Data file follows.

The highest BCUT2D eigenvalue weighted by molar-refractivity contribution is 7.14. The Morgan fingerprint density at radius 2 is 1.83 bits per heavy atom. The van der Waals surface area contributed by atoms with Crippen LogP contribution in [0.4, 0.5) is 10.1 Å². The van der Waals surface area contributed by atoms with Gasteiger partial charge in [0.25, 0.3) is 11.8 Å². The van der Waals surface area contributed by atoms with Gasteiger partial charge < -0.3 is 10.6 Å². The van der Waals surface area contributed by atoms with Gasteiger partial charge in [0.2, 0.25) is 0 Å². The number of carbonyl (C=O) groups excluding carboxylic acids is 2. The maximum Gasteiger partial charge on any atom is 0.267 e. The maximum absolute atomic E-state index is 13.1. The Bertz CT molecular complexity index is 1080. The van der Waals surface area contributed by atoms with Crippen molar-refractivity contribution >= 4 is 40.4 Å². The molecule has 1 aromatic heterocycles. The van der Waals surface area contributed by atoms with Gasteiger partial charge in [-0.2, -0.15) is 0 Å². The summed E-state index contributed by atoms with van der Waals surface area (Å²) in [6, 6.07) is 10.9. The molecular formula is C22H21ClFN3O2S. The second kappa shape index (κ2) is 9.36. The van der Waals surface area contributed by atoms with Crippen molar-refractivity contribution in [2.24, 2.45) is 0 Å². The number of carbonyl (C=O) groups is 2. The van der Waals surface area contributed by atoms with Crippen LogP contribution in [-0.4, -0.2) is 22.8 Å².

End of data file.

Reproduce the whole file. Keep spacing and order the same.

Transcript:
The highest BCUT2D eigenvalue weighted by molar-refractivity contribution is 7.14. The Morgan fingerprint density at radius 2 is 1.83 bits per heavy atom. The van der Waals surface area contributed by atoms with Crippen LogP contribution in [0.4, 0.5) is 10.1 Å². The van der Waals surface area contributed by atoms with Gasteiger partial charge in [0.25, 0.3) is 11.8 Å². The van der Waals surface area contributed by atoms with Gasteiger partial charge < -0.3 is 10.6 Å². The van der Waals surface area contributed by atoms with Gasteiger partial charge in [0.2, 0.25) is 0 Å². The number of carbonyl (C=O) groups excluding carboxylic acids is 2. The maximum Gasteiger partial charge on any atom is 0.267 e. The maximum absolute atomic E-state index is 13.1. The Bertz CT molecular complexity index is 1080. The van der Waals surface area contributed by atoms with Crippen molar-refractivity contribution >= 4 is 40.4 Å². The molecule has 1 aromatic heterocycles. The van der Waals surface area contributed by atoms with Gasteiger partial charge in [-0.2, -0.15) is 0 Å². The summed E-state index contributed by atoms with van der Waals surface area (Å²) in [6, 6.07) is 10.9. The molecular formula is C22H21ClFN3O2S. The second kappa shape index (κ2) is 9.36. The van der Waals surface area contributed by atoms with Crippen molar-refractivity contribution in [2.24, 2.45) is 0 Å². The number of carbonyl (C=O) groups is 2. The van der Waals surface area contributed by atoms with Crippen LogP contribution in [-0.4, -0.2) is 22.8 Å².